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Southland Buyout on Track With New Plan

December 02, 1987|Associated Press

DALLAS — Southland Corp. said Tuesday that it was again attempting to complete its $4-billion leveraged buyout, which it postponed last month because of problems finding buyers for the high-yield "junk bonds" needed to complete financing for the deal.

Southland amended its debt registration statement with the Securities and Exchange Commission to outline a new debt plan, under which the company will borrow $1.5 billion and issue more than 26 million warrants to purchase Southland common stock under certain conditions.

In New York Stock Exchange trading, Southland shares jumped $3.625 to $64.125, apparently on the belief that the buyout was now more likely to proceed.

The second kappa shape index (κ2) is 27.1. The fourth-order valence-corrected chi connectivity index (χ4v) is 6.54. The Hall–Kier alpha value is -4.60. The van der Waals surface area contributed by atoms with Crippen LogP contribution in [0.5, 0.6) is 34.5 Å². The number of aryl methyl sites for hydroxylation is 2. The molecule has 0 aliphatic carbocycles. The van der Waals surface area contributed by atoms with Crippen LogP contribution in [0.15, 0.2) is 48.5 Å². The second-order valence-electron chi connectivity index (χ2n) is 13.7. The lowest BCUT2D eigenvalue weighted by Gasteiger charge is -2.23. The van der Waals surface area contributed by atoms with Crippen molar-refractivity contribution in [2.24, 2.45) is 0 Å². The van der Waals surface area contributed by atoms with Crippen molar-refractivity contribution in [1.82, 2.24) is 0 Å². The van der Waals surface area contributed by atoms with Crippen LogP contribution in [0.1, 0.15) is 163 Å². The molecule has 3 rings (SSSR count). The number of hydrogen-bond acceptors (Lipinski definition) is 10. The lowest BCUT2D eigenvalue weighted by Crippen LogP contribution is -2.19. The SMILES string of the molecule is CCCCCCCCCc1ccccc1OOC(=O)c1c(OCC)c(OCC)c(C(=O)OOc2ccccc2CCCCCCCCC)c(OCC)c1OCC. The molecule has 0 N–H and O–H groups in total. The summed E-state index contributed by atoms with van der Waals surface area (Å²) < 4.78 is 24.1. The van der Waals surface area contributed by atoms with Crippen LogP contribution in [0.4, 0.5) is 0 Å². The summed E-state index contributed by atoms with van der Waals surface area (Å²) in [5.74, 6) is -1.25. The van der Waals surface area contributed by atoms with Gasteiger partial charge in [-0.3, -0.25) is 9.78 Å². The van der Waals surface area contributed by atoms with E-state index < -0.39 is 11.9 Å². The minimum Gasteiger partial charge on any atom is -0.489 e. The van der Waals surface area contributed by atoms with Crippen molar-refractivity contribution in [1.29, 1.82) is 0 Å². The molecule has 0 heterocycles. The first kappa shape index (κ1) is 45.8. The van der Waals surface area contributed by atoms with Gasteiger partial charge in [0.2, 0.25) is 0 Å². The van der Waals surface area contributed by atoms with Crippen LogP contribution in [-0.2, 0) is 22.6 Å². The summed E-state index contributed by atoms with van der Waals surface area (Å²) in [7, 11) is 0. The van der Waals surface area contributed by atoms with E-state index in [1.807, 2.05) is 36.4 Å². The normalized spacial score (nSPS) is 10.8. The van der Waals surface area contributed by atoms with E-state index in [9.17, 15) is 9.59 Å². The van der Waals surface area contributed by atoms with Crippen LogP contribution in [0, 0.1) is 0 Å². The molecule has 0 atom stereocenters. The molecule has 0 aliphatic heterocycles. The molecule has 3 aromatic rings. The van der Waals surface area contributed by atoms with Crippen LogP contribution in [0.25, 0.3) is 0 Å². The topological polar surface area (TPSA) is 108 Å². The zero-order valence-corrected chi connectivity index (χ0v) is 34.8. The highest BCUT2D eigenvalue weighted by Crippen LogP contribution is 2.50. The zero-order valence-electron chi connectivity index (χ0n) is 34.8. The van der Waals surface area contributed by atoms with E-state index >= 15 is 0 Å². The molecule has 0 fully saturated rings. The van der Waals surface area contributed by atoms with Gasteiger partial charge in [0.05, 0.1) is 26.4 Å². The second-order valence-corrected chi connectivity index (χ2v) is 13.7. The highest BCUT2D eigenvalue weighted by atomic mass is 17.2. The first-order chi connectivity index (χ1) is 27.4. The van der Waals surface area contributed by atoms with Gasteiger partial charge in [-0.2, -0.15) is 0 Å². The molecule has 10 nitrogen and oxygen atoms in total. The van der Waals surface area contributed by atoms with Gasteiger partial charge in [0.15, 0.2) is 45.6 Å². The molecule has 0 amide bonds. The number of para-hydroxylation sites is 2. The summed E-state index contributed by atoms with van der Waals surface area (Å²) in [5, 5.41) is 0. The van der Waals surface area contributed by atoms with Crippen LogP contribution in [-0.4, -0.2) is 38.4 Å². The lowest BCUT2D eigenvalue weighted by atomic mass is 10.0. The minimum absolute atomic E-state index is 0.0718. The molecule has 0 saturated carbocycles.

The original offering of $1.5 billion in debt, which did not include the provision for stock warrants, was postponed Nov. 10 because of problems in finding takers for the bonds following the stock market's October crash.

Following the crash, the market for high-risk, high-yield junk bonds used to finance many takeovers dried up, partly because investors placed their funds in less speculative investments.

In addition, a number of analysts have speculated that companies undertaking huge debt loads in leveraged buyouts could have problems servicing the debt if an economic slowdown were to follow the stock market's crash.

Southland, parent of the giant 7-Eleven convenience store chain, is being taken private in a leveraged buyout led by its founding Thompson family.

In a leveraged buyout, a company is bought mainly with borrowed funds that are repaid with the company's cash flow or by the sale of its assets. Any economic slowdown could make it tougher for such companies to realize enough cash from either source to make its interest and principal payments.

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